Yemen: MEP Jana Žitňanská (ECR) issued a parliamentary question on the humanitarian catastrophe in Yemen

On 11 December 2018, MEP Jana Žitňanská (ECR) addressed the issue of the conflict in Yemen which broke out in 2014 between the Shiite Houtis and the government of President Abd Rabbuh Mansour Hadi, and it has resulted in what is now the biggest humanitarian crisis in the world.

 

On 11t December 2018, MEP Jana Žitňanská (ECR) issued a parliamentary question to HR/VP Federica Mogherini and the EU Commission concerning the humanitarian catastrophe occurring in Yemen. MEP Jana Žitňanská drew the attention on the extreme humanitarian situation and condition of Yemenite civil society following the conflict between the Shiite Houtis and the government of President Abd Rabbuh Mansour Hadi by underlining the significant collateral losses due to poor living conditions since the outbreak of war. By providing relevant information, MEP Žitňanská indicates that “Thousands of civilians have been killed over the four years of armed conflict, which has escalated to such a level in the past four months that 123 civilians are killed or wounded every week. Food prices have risen by 68% since the conflict began, and the value of the Yemeni rial has fallen by 180%. All of this has brought the country to the brink of famine, with up 75% of the population dependant on humanitarian aid and 60% not able to find food for their families. The humanitarian catastrophe is causing enormous suffering particularly for children, who are dying from hunger and infectious diseases, especially cholera.”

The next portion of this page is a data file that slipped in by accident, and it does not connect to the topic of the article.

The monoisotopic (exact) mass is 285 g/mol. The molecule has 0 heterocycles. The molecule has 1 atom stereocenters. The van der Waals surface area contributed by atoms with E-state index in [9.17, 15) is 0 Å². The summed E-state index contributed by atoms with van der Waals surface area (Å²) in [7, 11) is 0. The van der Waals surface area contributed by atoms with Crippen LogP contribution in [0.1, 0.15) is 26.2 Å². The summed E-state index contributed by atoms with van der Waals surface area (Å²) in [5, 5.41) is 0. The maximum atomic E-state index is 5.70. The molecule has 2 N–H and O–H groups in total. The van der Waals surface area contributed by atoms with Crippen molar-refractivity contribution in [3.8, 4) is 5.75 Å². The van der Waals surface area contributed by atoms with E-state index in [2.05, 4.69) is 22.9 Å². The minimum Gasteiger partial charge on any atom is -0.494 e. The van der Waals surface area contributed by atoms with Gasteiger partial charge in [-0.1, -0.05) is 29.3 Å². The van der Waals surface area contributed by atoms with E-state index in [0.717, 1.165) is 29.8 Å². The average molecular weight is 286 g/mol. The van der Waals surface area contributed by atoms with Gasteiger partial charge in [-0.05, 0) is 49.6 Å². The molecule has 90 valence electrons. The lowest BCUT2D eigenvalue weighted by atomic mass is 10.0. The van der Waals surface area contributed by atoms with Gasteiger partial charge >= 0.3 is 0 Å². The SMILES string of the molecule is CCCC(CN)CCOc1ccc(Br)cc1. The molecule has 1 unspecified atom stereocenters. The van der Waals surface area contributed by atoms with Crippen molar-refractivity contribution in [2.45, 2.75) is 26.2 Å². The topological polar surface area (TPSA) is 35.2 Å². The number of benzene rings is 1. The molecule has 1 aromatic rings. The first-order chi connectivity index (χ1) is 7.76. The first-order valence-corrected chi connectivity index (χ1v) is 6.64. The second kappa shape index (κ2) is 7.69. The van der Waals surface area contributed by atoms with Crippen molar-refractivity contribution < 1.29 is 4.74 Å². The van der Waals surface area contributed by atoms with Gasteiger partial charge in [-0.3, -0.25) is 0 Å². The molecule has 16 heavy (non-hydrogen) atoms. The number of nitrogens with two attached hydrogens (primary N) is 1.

In light of these observations, MEP Jana Žitňanská asked the following three questions:

 

What steps has the European Union taken since the start of the armed conflict to resolve the situation? How much money has the EU provided to alleviate the humanitarian crisis in Yemen since it erupted? On 4 December 2018, peace talks began in Sweden aimed at resolving the conflict in Yemen. Is the EU involved in those talks, and what steps is the EU taking to help bring about a solution in the talks?

 

In a reply to Mrs. Žitňanská, the answer given by Vice-President Mogherini on behalf of the European Commission highlighted that the “EU remained active in the political, humanitarian and development dimensions of the crisis.” Consequently, the EU continued to back the UN-led process, calling on all parties involved in the conflict to engage constructively with the UN Special Envoy in view of resuming peace talks. In addition, the Vice-President Mogherini emphasized that the EU has so far provided EUR 244 million in a long-term development assistance. Therefore, the EU is one of the leading development donors in Yemen. Vice-President Mogherini pointed out that, by stressing the leading advocacy efforts to ensure full humanitarian access, with more than EUR 314 million provided since 2015. In coordination with the UN and other donors it has also convened several awareness-raising initiatives on the conflict, promoted trust building activities among parties and comprehensive reflections on the future of the country.

She specified that during the Pledging Conference for Yemen held in Geneva on 26 February 2019, the EU announced its willingness to provide additional EUR 162 million in humanitarian, development and recovery assistance during the year 2019. However, Vice-President Mogherini reminded also that as the conflict has further worsened pre-existing economic woes in the country, with devastating effects on the Yemeni livelihoods, a complex policy of cooperation between political, security, humanitarian and development actions is required. In December 2018, the UN succeeded in resuming political talks in Sweden, attended by the European Union as part of the G-19 group of Ambassadors.

The European Union remains in close contact with the office of the UN Special Envoy to continue to support the implementation of the agreements reached in Stockholm and to assist in the best manner on the way forward.